Oil Prices Surge After Suspected Tanker Attack Near Iran

June 13, 2019 Updated: June 13, 2019

LONDON—Oil prices jumped as much as 4 percent on Thursday after a suspected attack on two tankers in the Gulf of Oman near Iran and the Strait of Hormuz, through which a fifth of global oil consumption passes.

The two tankers, the Marshal Islands-flagged Front Altair and the Panama-flagged Kokuka Courageous, have been evacuated and the crews were safe, shipping sources said.

The Front Altair is carrying naphtha and the Kokuka Courageous methanol.

The charterer of the former said the vessel was “suspected of being hit by a torpedo.” The manager of the latter said it had been damaged as a result of a “suspected attack” but that its cargo was still intact.

The incident followed last month’s nearby sabotage attacks on vessels off the Fujairah emirate, one of the world’s largest bunkering hubs.

Position of evacuated tankers in Gulf of Oman. (Reuters)

Brent crude futures were up $1.72 at $61.69 a barrel by 7:57 GMT, having risen earlier by as much as 4.45 percent to $62.64.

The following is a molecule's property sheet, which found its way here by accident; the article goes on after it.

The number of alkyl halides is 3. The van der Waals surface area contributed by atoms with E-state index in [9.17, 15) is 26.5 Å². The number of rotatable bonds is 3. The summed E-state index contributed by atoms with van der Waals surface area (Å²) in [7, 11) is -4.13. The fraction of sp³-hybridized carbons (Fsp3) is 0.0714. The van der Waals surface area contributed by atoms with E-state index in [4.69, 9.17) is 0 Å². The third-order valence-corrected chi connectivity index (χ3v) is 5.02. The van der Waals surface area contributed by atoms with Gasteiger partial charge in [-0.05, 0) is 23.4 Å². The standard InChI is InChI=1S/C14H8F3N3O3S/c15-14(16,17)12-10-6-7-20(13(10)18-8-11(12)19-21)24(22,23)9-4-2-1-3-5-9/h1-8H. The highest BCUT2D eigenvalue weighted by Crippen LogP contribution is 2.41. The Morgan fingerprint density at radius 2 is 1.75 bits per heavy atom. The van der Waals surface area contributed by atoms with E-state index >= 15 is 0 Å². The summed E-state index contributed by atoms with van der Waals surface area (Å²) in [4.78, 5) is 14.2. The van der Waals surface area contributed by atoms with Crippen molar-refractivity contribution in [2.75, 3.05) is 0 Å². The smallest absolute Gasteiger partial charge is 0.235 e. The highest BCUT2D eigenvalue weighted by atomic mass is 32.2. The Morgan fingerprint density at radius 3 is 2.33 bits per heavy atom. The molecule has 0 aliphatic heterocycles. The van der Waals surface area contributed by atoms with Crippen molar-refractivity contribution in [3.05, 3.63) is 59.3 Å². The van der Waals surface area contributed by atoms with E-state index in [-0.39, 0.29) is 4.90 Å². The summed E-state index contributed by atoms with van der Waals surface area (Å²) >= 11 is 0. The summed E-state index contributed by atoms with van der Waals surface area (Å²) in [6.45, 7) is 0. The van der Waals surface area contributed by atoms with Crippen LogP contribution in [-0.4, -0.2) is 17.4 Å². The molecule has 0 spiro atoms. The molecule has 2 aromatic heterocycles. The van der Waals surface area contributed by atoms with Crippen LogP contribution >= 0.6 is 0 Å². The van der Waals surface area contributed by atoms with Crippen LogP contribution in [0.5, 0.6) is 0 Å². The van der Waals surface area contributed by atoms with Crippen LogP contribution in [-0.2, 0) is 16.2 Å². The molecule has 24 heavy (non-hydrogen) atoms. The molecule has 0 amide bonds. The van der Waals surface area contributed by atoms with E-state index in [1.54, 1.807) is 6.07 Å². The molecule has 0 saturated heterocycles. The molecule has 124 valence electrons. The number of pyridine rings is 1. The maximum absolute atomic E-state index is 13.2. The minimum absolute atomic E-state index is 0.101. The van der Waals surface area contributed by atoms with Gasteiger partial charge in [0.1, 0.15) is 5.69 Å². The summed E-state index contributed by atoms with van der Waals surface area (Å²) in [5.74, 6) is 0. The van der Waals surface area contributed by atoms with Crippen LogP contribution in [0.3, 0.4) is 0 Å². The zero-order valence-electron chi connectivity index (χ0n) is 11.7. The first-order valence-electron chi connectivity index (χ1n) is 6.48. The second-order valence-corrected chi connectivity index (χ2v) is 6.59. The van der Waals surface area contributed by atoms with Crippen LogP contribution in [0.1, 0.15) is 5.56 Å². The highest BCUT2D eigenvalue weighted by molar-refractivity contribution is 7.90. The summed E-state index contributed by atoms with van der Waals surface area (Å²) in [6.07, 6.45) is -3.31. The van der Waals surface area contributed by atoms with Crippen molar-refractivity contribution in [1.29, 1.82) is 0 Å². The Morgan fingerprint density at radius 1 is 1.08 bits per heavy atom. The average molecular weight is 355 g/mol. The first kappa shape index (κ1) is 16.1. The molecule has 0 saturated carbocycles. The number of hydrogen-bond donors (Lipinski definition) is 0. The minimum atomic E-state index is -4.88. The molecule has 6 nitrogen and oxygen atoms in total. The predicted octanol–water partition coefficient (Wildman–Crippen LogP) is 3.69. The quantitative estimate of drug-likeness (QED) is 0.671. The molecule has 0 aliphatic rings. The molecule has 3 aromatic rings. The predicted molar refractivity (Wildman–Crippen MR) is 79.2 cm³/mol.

U.S. West Texas Intermediate crude futures were up $1.32 at $52.46 a barrel. WTI earlier rose as much as 3.85 percent to $53.11.

Both benchmarks are nevertheless headed for a weekly loss.

Oil prices had slumped in the previous session on an unexpected rise in U.S. crude stockpiles and a dimming outlook for global oil demand.

The United Kingdom Maritime Trade Operations, part of the Royal Navy, said on Thursday that it was aware of an incident in the Gulf of Oman, near the Iranian coast.

The Emirati-flagged bunkering tanker A. Michel off the coast of Fujairah,
The Emirati-flagged bunkering tanker A. Michel off the coast of Fujairah, United Arab Emirates, on May 13, 2019. (United Arab Emirates National Media Council via AP)

“U.K. and its partners are currently investigating,” it said.

U.S. National Security Adviser John Bolton said on May 29 that naval mines “almost certainly from Iran” were used to attack the tankers off the United Arab Emirates last month, and warned Tehran against conducting new operations.

Iran, which has distanced itself from the previous attacks, has said it would not be cowed by what it called psychological warfare.

Also supporting oil bulls were signs that OPEC members were close to reaching an agreement on continuing production cuts.

By Shadia Nasralla

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